2. Sift together 1 1/2 cups flour, baking powder, and salt into 1 bowl. In another bowl, whisk together the yogurt, 1 cup sugar, the eggs, lemon zest, vanilla and oil.  Slowly whisk the dry ingredients into the wet ingredients.  Mix the blueberries with the remaining tablespoon of flour, and fold them very gently into the batter.  Pour the batter into the prepared pan and bake for about 50 (+) minutes, or until a cake tester placed in the center of the loaf comes out clean.
  3. Meanwhile, cook the 1/3 cup lemon juice and remaining 1 tablespoon sugar in a small pan until the sugar dissolves and the mixture is clear.  Set aside.
  4. When the cake is done, allow it to cool in the pan for 10 minutes before flipping out onto a cooling rack.  Carefully place on a baking rack over a sheet pan.  While the cake is still warm, pour the lemon-sugar mixture over the cake and allow it to soak in (a pastry brush works great for this, as does using a toothpick to make tiny holes that draw the syrup in better).  Cool.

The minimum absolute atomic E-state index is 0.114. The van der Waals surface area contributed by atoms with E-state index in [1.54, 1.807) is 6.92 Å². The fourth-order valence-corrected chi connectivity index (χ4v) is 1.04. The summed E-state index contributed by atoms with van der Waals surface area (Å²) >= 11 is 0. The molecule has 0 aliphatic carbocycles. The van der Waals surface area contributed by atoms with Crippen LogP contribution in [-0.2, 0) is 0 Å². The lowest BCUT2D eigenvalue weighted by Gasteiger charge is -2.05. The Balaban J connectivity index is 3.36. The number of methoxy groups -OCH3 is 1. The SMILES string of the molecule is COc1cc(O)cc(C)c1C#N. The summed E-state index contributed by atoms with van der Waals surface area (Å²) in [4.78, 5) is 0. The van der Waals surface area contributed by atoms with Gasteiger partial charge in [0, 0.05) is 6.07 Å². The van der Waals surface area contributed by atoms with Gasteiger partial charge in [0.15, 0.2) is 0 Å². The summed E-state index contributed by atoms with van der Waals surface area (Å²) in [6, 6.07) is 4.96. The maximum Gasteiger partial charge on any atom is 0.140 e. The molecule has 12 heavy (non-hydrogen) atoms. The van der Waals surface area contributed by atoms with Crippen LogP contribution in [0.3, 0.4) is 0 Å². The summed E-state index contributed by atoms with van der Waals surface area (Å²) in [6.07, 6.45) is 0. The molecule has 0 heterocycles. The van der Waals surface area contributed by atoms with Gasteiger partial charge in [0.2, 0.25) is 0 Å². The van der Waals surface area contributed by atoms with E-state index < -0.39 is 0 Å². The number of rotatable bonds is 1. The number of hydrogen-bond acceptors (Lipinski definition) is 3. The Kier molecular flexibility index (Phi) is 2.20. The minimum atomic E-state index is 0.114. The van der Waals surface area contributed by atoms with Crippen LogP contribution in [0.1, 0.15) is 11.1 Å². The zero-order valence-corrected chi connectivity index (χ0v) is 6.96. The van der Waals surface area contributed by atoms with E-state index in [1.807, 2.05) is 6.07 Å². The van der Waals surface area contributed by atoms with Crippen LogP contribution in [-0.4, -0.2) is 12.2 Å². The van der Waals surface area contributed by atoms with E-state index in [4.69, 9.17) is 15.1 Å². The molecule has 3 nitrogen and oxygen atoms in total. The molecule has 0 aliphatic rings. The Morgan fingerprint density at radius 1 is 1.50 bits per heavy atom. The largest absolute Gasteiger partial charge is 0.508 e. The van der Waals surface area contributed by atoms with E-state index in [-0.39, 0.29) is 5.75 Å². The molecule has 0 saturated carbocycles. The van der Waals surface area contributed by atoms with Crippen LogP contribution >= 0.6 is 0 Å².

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Last pumpkin post of the Spring.  I promise.  Because (1) I’ve used up the remainder of the pumpkin from the pumpkin chili and pumpkin loaf recipes and (2) I cleaned out the pantry and there are absolutely no more cans left over from Thanksgiving.  I have to say, though, we saved the best for last – these little gems are guilt-free and melt-in-your-mouth scrumptious!